Monday, May 19, 2008

Things My Father Taught Me

By Randal S. Chase

As Father's Day approaches, I thought I might share with you just one of the special experiences I had with my father when I was a young boy. This version of the story is contained in Volume 3 of my "Making Precious Things Plain" series under the discussion of Moroni concerning God's majesty and power.

Mormon 9:15–17 The mighty power of our God. If people have "imagined up unto yourselves a god who can do no miracles," Moroni asks them, "have all these things passed, of which I have spoken? Has the end come yet? Behold I say unto you, Nay; and God has not ceased to be a God of miracles" (v. 15). Everything God has created is "marvelous in our eyes" and "who can comprehend the marvelous works of God?"(v. 16). God is more knowledgeable than all of us, and by the glance of His eye can move and shape worlds, let alone mountains. "By his word the heaven and the earth [were created]," and "by the power of his word man was created of the dust of the earth; and "by the power of his word have miracles been wrought" (v. 17).

Moroni’s words here are reminiscent of the words to the famous Christian hymn "How Great Thou Art," which celebrates God’s marvelous creations as well as the atonement. The first two verses are particularly in tune with the words of Moroni.

O Lord my God, When I in awesome wonder,
Consider all the worlds Thy Hands have made;
I see the stars, I hear the rolling thunder,
Thy power throughout the universe displayed.
Then sings my soul, My Saviour God, to Thee,
How great Thou art, How great Thou art.

When through the woods, and forest glades I wander,
And hear the birds sing sweetly in the trees.
When I look down, from lofty mountain grandeur
And see the brook, and feel the gentle breeze.
Then sings my soul, My Saviour God, to Thee,
How great Thou art, How great Thou art.

I will never forget the experience of laying in the fields south of Levan, Utah, with my father one summer. As a "dry farmer," he was allowed only a few watering turns each year, and on this occasion he took me, his young son, with him. At night, we would eat a picnic supper on spread-out blankets in those fields and the bed down for the night under the vast star-filled skies. My appreciation for the power and majesty of God was born in those fields as my father explained to me that all of those thousands of stars were made by a mighty being who was also my Heavenly Father, and by His Son Jesus Christ, and that they knew me by name. The feeling I felt then still fills my heart with awe and gratitude.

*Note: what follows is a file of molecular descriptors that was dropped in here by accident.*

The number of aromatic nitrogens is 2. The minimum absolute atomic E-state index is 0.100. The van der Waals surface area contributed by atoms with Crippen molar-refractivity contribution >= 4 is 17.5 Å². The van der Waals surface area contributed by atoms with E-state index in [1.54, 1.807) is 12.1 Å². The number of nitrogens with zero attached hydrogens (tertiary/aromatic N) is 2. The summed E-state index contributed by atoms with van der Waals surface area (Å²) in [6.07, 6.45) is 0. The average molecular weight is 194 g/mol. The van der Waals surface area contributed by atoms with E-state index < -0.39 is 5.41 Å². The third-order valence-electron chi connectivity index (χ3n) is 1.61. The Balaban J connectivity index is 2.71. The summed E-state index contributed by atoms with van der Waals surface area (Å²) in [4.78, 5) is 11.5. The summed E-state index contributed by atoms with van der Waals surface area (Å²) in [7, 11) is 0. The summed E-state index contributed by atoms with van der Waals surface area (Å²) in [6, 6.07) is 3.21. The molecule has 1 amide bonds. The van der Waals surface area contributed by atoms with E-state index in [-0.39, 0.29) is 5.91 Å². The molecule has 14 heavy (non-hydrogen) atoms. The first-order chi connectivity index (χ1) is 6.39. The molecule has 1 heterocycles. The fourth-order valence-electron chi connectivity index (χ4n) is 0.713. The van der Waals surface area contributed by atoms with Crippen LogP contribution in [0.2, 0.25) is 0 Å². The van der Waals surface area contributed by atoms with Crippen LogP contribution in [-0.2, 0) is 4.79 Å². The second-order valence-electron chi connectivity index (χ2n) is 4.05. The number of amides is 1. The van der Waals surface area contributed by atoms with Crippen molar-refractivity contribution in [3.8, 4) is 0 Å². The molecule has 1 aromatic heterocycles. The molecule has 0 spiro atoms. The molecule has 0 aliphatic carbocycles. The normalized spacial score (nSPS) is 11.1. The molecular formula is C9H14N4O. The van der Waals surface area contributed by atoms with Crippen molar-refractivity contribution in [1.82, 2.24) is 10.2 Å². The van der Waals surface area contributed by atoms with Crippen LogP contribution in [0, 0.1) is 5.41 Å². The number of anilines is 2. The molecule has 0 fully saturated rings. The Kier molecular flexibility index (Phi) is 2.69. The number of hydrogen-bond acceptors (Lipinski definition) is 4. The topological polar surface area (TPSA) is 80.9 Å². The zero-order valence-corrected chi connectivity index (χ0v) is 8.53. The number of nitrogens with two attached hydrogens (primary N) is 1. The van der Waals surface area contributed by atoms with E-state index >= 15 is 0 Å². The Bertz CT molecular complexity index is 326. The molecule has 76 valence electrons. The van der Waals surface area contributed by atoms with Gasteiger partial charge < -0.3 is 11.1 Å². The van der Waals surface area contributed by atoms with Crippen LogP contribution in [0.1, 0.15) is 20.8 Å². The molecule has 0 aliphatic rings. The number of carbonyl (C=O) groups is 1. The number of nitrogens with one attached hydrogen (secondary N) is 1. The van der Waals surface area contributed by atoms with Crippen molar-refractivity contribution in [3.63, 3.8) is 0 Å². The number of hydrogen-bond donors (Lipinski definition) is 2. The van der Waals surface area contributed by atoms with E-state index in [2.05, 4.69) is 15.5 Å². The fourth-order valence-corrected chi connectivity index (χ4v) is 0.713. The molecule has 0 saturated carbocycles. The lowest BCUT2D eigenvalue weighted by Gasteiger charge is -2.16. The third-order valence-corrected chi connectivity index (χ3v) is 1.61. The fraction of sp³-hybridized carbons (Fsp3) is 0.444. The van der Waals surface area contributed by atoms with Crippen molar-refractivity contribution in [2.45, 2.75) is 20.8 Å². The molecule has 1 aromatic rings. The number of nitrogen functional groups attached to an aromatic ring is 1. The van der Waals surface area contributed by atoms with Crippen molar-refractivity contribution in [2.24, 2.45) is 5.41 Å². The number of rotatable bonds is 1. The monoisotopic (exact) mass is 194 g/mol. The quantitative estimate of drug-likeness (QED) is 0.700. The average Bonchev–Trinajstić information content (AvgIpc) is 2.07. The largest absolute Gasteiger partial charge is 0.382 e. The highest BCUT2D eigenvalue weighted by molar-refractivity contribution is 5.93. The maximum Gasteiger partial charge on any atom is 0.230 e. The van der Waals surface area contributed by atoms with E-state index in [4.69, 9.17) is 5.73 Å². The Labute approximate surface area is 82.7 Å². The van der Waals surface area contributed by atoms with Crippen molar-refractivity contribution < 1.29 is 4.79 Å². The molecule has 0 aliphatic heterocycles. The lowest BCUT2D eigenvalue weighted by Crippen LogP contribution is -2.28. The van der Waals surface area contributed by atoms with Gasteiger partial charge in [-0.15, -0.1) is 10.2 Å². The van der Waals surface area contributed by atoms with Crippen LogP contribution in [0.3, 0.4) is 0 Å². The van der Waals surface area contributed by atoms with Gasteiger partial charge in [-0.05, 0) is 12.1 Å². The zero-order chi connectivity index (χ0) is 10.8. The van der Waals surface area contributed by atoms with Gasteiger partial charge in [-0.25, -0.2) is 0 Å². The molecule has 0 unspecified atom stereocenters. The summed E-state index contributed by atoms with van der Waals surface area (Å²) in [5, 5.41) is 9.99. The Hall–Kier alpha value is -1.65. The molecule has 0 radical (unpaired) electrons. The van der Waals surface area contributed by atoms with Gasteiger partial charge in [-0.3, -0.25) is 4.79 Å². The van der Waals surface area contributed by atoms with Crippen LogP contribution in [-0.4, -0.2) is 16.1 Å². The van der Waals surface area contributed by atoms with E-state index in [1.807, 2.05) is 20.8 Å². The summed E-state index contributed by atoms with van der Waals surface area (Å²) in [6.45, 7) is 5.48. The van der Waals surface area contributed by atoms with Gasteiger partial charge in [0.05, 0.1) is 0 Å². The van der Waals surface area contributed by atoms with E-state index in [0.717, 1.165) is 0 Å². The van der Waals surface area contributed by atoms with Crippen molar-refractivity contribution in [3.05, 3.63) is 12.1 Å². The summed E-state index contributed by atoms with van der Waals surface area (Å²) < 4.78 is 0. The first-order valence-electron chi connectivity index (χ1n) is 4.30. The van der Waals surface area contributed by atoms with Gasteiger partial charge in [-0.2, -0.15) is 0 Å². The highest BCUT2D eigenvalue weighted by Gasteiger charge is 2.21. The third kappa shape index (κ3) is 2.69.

The Prophet Joseph Smith spoke of similar feelings he had as a young boy: "I looked upon the sun, the glorious luminary of the earth, and also the moon, rolling in their majesty through the heavens; also the stars, shining in their courses, and the earth upon which I stood; and the beast of the field and the fowls of heaven and the fish of the waters; and also man walking forth upon the face of the earth in majesty, and in the strength of beauty, whose power and intelligence in governing...things [is] so exceedingly great and marvelous, even in the likeness of Him who created them. When I considered upon these things my heart exclaimed, ‘Well hath the wise man said it is a fool that saith in his heart ‘there is no God.’ My heart exclaimed, ‘All these bear testimony and bespeak an omnipotent and omnipresent power.’" (A History of the life of Joseph Smith, Jr.. Joseph Smith's first and, so far as it is known, only attempt to record the events of his first vision in his own hand. Original is housed in the archives of the Historical Department, Church of Jesus Christ of Latter-day Saints. Also in Scott H. Faulring, The Diaries and Journals of Joseph Smith, 5.)

As I have grown older and more educated, my respect for the majesty of God and his knowledge has increased a thousand-fold. I find it incredible that anyone would rather believe the statistically-impossible yarn that all things "just happened" by chance. I suppose that if one does not want to believe in a Being of higher intelligence than their own, then they must come up with some kind of blind faith in something, however untenable it might be. And so, they buy into the myth of happenstance. I choose to believe in something more rational—that a being by His intelligence and advanced knowledge has mastered the creation of life and of worlds, and that I am a child of that same being. And so are you.

1 comment:

Shirley Bahlmann said...

That's one of my favorite hymns. It's wonderful how a few words can evoke such a sweep of emotion. I like your insights, too! Thanks for posting.